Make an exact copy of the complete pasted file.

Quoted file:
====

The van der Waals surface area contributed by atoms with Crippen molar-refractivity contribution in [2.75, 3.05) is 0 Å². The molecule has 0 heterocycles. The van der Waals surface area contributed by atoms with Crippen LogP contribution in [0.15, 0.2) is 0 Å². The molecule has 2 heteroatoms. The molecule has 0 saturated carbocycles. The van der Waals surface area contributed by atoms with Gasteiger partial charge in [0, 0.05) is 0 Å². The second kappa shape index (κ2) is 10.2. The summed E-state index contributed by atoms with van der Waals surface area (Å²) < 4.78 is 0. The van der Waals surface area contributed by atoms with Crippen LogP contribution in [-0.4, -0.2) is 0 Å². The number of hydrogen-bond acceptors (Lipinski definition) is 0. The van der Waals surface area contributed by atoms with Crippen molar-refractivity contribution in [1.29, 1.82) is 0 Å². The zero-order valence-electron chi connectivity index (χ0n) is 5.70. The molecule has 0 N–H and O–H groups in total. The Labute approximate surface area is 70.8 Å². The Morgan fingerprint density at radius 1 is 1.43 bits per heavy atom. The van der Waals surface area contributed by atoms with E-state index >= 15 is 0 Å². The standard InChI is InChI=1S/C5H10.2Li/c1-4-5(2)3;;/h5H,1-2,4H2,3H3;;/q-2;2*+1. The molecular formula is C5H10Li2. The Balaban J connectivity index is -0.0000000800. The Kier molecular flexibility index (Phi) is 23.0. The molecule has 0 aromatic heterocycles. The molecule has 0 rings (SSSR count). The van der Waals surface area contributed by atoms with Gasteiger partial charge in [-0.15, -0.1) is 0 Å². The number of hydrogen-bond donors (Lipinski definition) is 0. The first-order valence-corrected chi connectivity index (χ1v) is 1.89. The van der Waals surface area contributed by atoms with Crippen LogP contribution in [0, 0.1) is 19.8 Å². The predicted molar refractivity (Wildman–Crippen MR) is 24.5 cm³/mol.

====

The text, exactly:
The van der Waals surface area contributed by atoms with Crippen molar-refractivity contribution in [2.75, 3.05) is 0 Å². The molecule has 0 heterocycles. The van der Waals surface area contributed by atoms with Crippen LogP contribution in [0.15, 0.2) is 0 Å². The molecule has 2 heteroatoms. The molecule has 0 saturated carbocycles. The van der Waals surface area contributed by atoms with Gasteiger partial charge in [0, 0.05) is 0 Å². The second kappa shape index (κ2) is 10.2. The summed E-state index contributed by atoms with van der Waals surface area (Å²) < 4.78 is 0. The van der Waals surface area contributed by atoms with Crippen LogP contribution in [-0.4, -0.2) is 0 Å². The number of hydrogen-bond acceptors (Lipinski definition) is 0. The van der Waals surface area contributed by atoms with Crippen molar-refractivity contribution in [1.29, 1.82) is 0 Å². The zero-order valence-electron chi connectivity index (χ0n) is 5.70. The molecule has 0 N–H and O–H groups in total. The Labute approximate surface area is 70.8 Å². The Morgan fingerprint density at radius 1 is 1.43 bits per heavy atom. The van der Waals surface area contributed by atoms with E-state index >= 15 is 0 Å². The standard InChI is InChI=1S/C5H10.2Li/c1-4-5(2)3;;/h5H,1-2,4H2,3H3;;/q-2;2*+1. The molecular formula is C5H10Li2. The Balaban J connectivity index is -0.0000000800. The Kier molecular flexibility index (Phi) is 23.0. The molecule has 0 aromatic heterocycles. The molecule has 0 rings (SSSR count). The van der Waals surface area contributed by atoms with Gasteiger partial charge in [-0.15, -0.1) is 0 Å². The number of hydrogen-bond donors (Lipinski definition) is 0. The first-order valence-corrected chi connectivity index (χ1v) is 1.89. The van der Waals surface area contributed by atoms with Crippen LogP contribution in [0, 0.1) is 19.8 Å². The predicted molar refractivity (Wildman–Crippen MR) is 24.5 cm³/mol.